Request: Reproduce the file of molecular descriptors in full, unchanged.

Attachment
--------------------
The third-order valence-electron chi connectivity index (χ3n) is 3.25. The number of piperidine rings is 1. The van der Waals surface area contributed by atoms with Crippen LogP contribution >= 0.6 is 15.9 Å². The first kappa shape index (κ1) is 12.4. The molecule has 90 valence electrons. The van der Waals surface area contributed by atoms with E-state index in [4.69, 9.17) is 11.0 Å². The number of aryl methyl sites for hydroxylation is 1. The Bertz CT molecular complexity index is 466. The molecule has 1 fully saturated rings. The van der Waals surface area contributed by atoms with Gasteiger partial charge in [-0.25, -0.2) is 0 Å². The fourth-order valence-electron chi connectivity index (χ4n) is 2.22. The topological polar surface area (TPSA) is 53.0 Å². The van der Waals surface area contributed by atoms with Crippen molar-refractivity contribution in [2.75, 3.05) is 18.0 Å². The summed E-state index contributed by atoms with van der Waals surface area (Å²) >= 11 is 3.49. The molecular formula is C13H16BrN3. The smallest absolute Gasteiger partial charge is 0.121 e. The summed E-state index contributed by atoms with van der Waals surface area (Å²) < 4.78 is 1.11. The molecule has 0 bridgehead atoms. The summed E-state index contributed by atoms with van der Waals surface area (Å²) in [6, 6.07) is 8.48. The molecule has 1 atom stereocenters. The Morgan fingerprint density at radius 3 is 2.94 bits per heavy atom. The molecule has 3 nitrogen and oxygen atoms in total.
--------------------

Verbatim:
The third-order valence-electron chi connectivity index (χ3n) is 3.25. The number of piperidine rings is 1. The van der Waals surface area contributed by atoms with Crippen LogP contribution >= 0.6 is 15.9 Å². The first kappa shape index (κ1) is 12.4. The molecule has 90 valence electrons. The van der Waals surface area contributed by atoms with E-state index in [4.69, 9.17) is 11.0 Å². The number of aryl methyl sites for hydroxylation is 1. The Bertz CT molecular complexity index is 466. The molecule has 1 fully saturated rings. The van der Waals surface area contributed by atoms with Gasteiger partial charge in [-0.25, -0.2) is 0 Å². The fourth-order valence-electron chi connectivity index (χ4n) is 2.22. The topological polar surface area (TPSA) is 53.0 Å². The van der Waals surface area contributed by atoms with Crippen molar-refractivity contribution in [2.75, 3.05) is 18.0 Å². The summed E-state index contributed by atoms with van der Waals surface area (Å²) >= 11 is 3.49. The molecular formula is C13H16BrN3. The smallest absolute Gasteiger partial charge is 0.121 e. The summed E-state index contributed by atoms with van der Waals surface area (Å²) < 4.78 is 1.11. The molecule has 0 bridgehead atoms. The summed E-state index contributed by atoms with van der Waals surface area (Å²) in [6, 6.07) is 8.48. The molecule has 1 atom stereocenters. The Morgan fingerprint density at radius 3 is 2.94 bits per heavy atom. The molecule has 3 nitrogen and oxygen atoms in total.